Since I first heard about the scholarship of teaching and learning (SoTL), I’ve been intrigued by this area of research.
I was copied on a Tweet this week from Nick Byrd, asking about where to find empirical studies and experiments about education practices/outcomes.
Someone replied to his request with this article from The Association for Psychological Science, which seems like a helpful resource.
However, I had a much longer reply that has been formulating in my mind since he first inquired. In this post, I’ll explore the broad area of study surrounding the effectiveness of education, as well as some of the subdomains under the broader research area that I find particularly interesting.
The Scholarship of Teaching and Learning
The broad area of this kind of research tends to fit under the domain of The Scholarship of Teaching and Learning (or #SoTL on Twitter).
In researching items for this blog post, it would seem that #SoTL also has something to do with cigars (unrelated to our discussion of #SoTL). It can be unfortunate when a hashtag gets some overlap like that, but it was easy enough to skip over to focus on items of particular interest to me. To skip over any cigar references, the newly-established #SoTLchat hashtag is solely focused on conversations around the scholarship of teaching and learning.
Anyone interested in pursuing this research area may benefit from this article with “Advice for New SoTL Researchers” from the International Society for the Scholarship of Teaching and Learning (ISSOTL). Another good starting point is this related discussion on Good Practices in SoTL.
Getting a background on the ethics involved in conducting this form of research is also important. The University of Calgary provided this overview of their ethical review of their research on teaching and learning.
In attempting to answer Nick’s question, I knew that I would be insufficient to address the wide-ranging areas that this body of research explores.
I’m going to discuss some of the parts of the scholarship of teaching and learning that I’ve read the most about. I also encourage you to browse the current and past issues of the Journal of Teaching and Learning Inquiry to find those topics that provide the most interest for you.
Research on Learning
At the risk of oversimplification, most of us want to know whether or not what we are attempting to do in our teaching is actually going to work. Or, if we’re already convinced of the benefits to our experimentation, we may come across skeptics who want to know the efficacy of our recommendations.
Past episodes of the Teaching in Higher Ed podcast that most relate to these questions are:
- Episode #094 with Pooja Agarwal on retrieval practice. “When we think about learning, we typically focus on getting information into students’ heads. What if, instead, we focus on getting information out of students’ heads?” The Retrieval Practice website is full of resources for exploring the research behind this approach to teaching.
- Episode #072 with Robert Bjork on cognitive psychology also emphasizes retrieval practice, as well as the role that forgetting plays in our learning.
- Episode #132 with Saundra McGuire on how to teach students how to learn. Her background as a chemistry professor had her continually seeking ways to support her students in their learning. Her interview with ACUE helps us understand “what changed the trajectory of her research and scholarship.”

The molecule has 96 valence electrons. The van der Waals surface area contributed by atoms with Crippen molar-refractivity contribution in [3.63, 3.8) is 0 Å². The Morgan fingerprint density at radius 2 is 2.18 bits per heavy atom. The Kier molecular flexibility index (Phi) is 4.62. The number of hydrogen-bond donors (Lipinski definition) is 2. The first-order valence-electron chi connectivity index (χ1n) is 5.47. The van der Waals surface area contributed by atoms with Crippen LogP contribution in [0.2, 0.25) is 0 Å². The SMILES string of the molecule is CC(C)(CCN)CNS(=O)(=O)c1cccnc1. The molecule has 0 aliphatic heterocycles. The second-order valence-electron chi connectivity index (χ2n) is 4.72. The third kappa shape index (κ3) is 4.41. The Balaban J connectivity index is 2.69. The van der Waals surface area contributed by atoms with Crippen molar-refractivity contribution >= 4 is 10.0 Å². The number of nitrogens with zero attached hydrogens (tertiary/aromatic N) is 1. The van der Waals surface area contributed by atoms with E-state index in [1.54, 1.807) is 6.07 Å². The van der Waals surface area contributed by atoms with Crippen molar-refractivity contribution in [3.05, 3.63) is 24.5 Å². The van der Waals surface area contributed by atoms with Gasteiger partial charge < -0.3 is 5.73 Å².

- Episode #069 with Meg Urry on correcting mental models shares approaches we can use to help our students grasp complex information. As a professor of physics and astronomy, she recognizes that “real learning takes time,” and offers a prescriptive checklist for solving problems to help students think more critically.
- Episode #135 with Sarah Rose Cavanagh on her book, The Spark of Learning: Energizing the College Classroom with the Science of Emotion discusses the role that emotions play in learning.
- Episode #062 with Rebecca Campbell on the power of mindset. She shares on the episode, “It isn’t about teaching differently, but about framing the conversation differently.” She also describes ways to help students achieve more of a growth mindset, based on the research.
- Episode #047 with Todd Zakrajsek provides similar information as the episode with Rebecca, only this time regarding metacognition. He describes it as “thinking about thinking; knowing when you know.”
- Espidoes #037 with Tine Reimers did a deep dive on the research that explores approaches to developing critical thinking skills. The show notes include Tine’s taxonomy of some of the critical thinking theories and suggestions for how to grow critical thinking in our students.
- Episode #016 with Josh Eyler looks at biology, the brain, and learning. On the episode, he provide a framework for a biological basis of learning and recommends resources from Harvard’s graduate school of education on the mind, the brain, and education.
Books Worth Reading on Related Topics
In addition to the books that were highlighted in the episodes, above, I also must mention two of my favorite reads related to teaching and learning.
While both books are written in a less-formal tone than an academic journal article would be, they are based on extensive research on teaching and learning and have references to their primary sources, should you want to dive deeper than they do on any approach.
I know I have just skimmed the surface with this post, but it is time to get back to the writing I’m doing on my book. Now you probably know why I didn’t feel I could tackle this in 140 characters on Twitter, though.
What are others exploring about the scholarship of teaching and learning? How do you address those who are skeptical as to the effectiveness of some of our teaching methods? What resources did I miss that can help Nick familiarize himself more with this body of research?